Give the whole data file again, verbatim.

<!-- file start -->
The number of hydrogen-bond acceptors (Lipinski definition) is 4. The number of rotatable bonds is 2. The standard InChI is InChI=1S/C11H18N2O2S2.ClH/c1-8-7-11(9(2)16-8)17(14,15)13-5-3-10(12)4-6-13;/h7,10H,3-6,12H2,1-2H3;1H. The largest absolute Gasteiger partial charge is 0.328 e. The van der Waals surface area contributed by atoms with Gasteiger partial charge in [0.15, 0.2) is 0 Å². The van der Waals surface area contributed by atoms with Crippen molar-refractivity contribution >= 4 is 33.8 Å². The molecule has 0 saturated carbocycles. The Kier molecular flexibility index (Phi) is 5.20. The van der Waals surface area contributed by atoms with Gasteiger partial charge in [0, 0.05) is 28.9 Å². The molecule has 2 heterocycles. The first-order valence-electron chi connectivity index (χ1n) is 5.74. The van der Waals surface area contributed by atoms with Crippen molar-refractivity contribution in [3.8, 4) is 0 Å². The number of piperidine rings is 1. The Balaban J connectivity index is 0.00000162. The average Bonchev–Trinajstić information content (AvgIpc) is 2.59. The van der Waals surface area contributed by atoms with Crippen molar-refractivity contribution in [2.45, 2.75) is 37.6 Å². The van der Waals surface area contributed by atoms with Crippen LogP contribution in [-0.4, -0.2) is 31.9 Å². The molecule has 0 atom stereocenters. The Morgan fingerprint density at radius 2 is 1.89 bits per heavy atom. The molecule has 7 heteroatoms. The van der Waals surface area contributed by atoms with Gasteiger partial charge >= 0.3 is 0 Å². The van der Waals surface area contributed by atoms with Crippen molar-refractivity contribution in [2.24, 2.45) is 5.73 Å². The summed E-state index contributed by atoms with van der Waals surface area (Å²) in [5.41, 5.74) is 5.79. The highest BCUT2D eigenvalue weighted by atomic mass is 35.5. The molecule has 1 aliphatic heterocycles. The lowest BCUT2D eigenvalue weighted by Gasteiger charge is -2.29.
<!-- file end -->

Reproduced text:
The number of hydrogen-bond acceptors (Lipinski definition) is 4. The number of rotatable bonds is 2. The standard InChI is InChI=1S/C11H18N2O2S2.ClH/c1-8-7-11(9(2)16-8)17(14,15)13-5-3-10(12)4-6-13;/h7,10H,3-6,12H2,1-2H3;1H. The largest absolute Gasteiger partial charge is 0.328 e. The van der Waals surface area contributed by atoms with Gasteiger partial charge in [0.15, 0.2) is 0 Å². The van der Waals surface area contributed by atoms with Crippen molar-refractivity contribution >= 4 is 33.8 Å². The molecule has 0 saturated carbocycles. The Kier molecular flexibility index (Phi) is 5.20. The van der Waals surface area contributed by atoms with Gasteiger partial charge in [0, 0.05) is 28.9 Å². The molecule has 2 heterocycles. The first-order valence-electron chi connectivity index (χ1n) is 5.74. The van der Waals surface area contributed by atoms with Crippen molar-refractivity contribution in [3.8, 4) is 0 Å². The number of piperidine rings is 1. The Balaban J connectivity index is 0.00000162. The average Bonchev–Trinajstić information content (AvgIpc) is 2.59. The van der Waals surface area contributed by atoms with Crippen molar-refractivity contribution in [2.45, 2.75) is 37.6 Å². The van der Waals surface area contributed by atoms with Crippen LogP contribution in [-0.4, -0.2) is 31.9 Å². The molecule has 0 atom stereocenters. The Morgan fingerprint density at radius 2 is 1.89 bits per heavy atom. The molecule has 7 heteroatoms. The van der Waals surface area contributed by atoms with Gasteiger partial charge >= 0.3 is 0 Å². The van der Waals surface area contributed by atoms with Crippen molar-refractivity contribution in [2.24, 2.45) is 5.73 Å². The summed E-state index contributed by atoms with van der Waals surface area (Å²) in [5.41, 5.74) is 5.79. The highest BCUT2D eigenvalue weighted by atomic mass is 35.5. The molecule has 1 aliphatic heterocycles. The lowest BCUT2D eigenvalue weighted by Gasteiger charge is -2.29.